Well, there is a sequel to the Belgariad. It's called the Mallorean and it picks up right after the Belgariad's end.

And of course there are the Belgarath and Polgara novels. Though I'd really recommend reading those after the Belgariad and Mallorean.

Perhaps that's an idea smile.gif


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Wolfie
post Apr 8 2008, 11:35 PM
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QUOTE(treydog @ Apr 8 2008, 10:26 PM) *

If you like fantasy/sci-fi, try the Baen Free Library Baen. You can read on the PC directly from the web or download in PDF, RTF, or other formats.

That could work, though I've always preferred having an actual book to reading on my pc screen. I shall check it out.

QUOTE(Alexander @ Apr 8 2008, 11:18 PM) *

Well, there is a sequel to the Belgariad. It's called the Mallorean and it picks up right after the Belgariad's end.

And of course there are the Belgarath and Polgara novels. Though I'd really recommend reading those after the Belgariad and Mallorean.

Perhaps that's an idea smile.gif

Yeah, I've read all of those.... unfortunately don't have access to copies of any of them to read again XD. I'm gonna have to have a look for them in shops around here at some point....


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D�anaim smaoineamh, d� bhr� sin, t�im ann - Descartes

Only the dead have seen the end of war ~ Plato

Fairy tales do not tell children the dragons exist. Children already know that dragons exist. Fairy tales tell children the dragons can be killed. - G.K. Chesterton

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Ibis
post Apr 9 2008, 04:14 AM
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Pride and Prejudice by Jane Austin


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Olen
post Apr 9 2008, 07:10 PM
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I read one of Brooks' Shannara boks (first of the second series I think), I do normally read in order but you get what you find in India... Anyway to put it mildly I won't be reading the next one though perhaps reading out of order spoiled it a bit.

I just finished Robin Hobb's Farseer trilogy which was somewhat mixed though ended well enough to put it among my favourite books. I really loved her use of first person and am a bit dissapointed that its finished - anyone know any other long works in first person (other than her other works)?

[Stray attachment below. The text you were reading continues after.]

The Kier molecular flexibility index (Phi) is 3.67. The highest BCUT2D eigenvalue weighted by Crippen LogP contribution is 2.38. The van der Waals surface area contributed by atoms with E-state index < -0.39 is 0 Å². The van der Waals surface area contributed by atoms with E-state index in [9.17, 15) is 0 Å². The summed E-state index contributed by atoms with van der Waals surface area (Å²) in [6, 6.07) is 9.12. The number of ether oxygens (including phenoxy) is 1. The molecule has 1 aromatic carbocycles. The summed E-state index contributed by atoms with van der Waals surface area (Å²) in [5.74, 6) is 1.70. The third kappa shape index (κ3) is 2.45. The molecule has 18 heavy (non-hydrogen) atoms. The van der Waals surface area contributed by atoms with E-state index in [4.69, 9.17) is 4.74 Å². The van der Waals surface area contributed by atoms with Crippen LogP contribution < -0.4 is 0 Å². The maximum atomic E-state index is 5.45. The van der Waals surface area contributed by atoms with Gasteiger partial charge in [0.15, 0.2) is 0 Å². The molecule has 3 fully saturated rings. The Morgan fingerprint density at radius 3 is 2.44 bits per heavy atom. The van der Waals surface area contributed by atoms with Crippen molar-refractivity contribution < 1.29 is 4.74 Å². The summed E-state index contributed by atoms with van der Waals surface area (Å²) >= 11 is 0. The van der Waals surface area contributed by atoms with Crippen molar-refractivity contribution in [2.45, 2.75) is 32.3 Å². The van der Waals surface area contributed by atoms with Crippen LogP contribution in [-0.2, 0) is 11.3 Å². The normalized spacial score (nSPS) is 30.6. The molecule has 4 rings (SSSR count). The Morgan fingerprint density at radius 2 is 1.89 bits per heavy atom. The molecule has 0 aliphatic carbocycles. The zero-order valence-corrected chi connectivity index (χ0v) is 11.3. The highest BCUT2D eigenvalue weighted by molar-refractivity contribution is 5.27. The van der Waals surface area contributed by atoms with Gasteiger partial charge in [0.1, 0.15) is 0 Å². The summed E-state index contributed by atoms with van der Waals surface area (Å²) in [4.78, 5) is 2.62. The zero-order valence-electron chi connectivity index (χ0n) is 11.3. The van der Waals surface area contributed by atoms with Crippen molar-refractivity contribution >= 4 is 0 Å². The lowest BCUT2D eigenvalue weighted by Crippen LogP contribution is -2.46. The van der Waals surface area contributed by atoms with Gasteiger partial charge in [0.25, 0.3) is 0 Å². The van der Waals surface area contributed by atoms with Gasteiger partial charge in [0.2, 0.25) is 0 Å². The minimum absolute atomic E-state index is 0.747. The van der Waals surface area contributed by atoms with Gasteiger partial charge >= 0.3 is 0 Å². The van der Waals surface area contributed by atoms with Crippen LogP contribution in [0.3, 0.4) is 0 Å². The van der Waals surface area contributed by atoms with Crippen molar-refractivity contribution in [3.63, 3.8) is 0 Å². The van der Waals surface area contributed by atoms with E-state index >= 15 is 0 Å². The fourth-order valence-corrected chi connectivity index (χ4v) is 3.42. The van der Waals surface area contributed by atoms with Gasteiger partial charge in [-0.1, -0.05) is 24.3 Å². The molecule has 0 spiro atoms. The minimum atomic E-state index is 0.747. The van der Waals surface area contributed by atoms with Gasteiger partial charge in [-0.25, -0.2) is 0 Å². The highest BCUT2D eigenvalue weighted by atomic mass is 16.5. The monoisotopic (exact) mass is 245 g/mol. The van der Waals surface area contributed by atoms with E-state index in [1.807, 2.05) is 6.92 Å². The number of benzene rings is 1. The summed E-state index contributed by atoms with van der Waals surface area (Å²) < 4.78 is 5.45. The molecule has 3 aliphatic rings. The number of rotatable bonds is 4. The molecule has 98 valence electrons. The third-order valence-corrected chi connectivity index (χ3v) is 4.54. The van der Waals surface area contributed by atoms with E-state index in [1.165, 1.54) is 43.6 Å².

Now I'm starting The Man in High Castle.


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treydog
post Apr 9 2008, 07:32 PM
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Not first-person, but I strongly recommend Feist's Riftwar and Serpentwar series. Will have to consider the first-person question... not a lot of sci-fi/fantasy is written that way...

Of course, Raymond Chandler is one of my all-time favorite writers- and likely to be available to you- if you like hard-boiled detective stories.


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Wolfie
post Apr 10 2008, 12:10 PM
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So I perused m,y bookshef for a long while, and eventually settled on my reading plan for the next while. All Middle-Earth stuff I own, in chronological order, starting with The Silmarillion, then The Children of Hurin, then The Hobbit, and finishing up with LOTR.
So I'm reading The Silmarillion currently, and have just passed the point where Feanor decides it's time to leave Valinor XD


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D�anaim smaoineamh, d� bhr� sin, t�im ann - Descartes

Only the dead have seen the end of war ~ Plato

Fairy tales do not tell children the dragons exist. Children already know that dragons exist. Fairy tales tell children the dragons can be killed. - G.K. Chesterton

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Olen
post Apr 10 2008, 08:37 PM
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Ah yes, the Riftwar was excellent (if rather happy), I must get round to reading the rest of Feist's stuff.

And all of middle earth - that should take at least a while...


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The Metal Mallet
post Apr 14 2008, 01:12 AM
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Since Terry Goodkind's "Sword of Truth" series is complete. I've decided to re-read all twelve books in order to get an overall impression of the series. I started reading this series before it was completed so there were points when I had to wait a year or two before the next release which meant I read other stuff between books. Kinda makes me forget things that get mentioned in books that way.

Hopefully by the time I finish "Confessor", George RR Martin will have finally released his next book (what's taking him so long? I thought this book and the previous one were basically written at the same time and because there was so much material he was forced to split them up). And whoever is finishing Robert Jordan's "Wheel of Time" series will have the final installment written as well. If I remember correctly, there were still a lot of loose ends that needed tying up so that could prove to be a daunting task to do in one book.


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LeTren Thundakk
post Apr 14 2008, 05:12 AM
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Year of the Rogue Dragons: Book Two


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canis216
post Oct 11 2008, 12:16 AM
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I'm resurrecting this thread to sing the praises of Tony Hillerman's mystery novels. They're primarily set on the Navajo reservation in Arizona and New Mexico, and the lead characters work odd cases for the Navajo tribal police. It's fascinating stuff, with a mix of different cultures, marvelous landscapes, complex (but quite logical) plots. I'm currently reading Skeleton Man.


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treydog
post Oct 11 2008, 03:33 PM
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About to start "Nation," the newest Terry Pratchett. Also re-reading "Habeas Corpses" by William Mark Simmons. Listening to "Eddie's honoured user" by William Kowalski during my drive to and from work. (There is something to be said for a 1 hour commute.)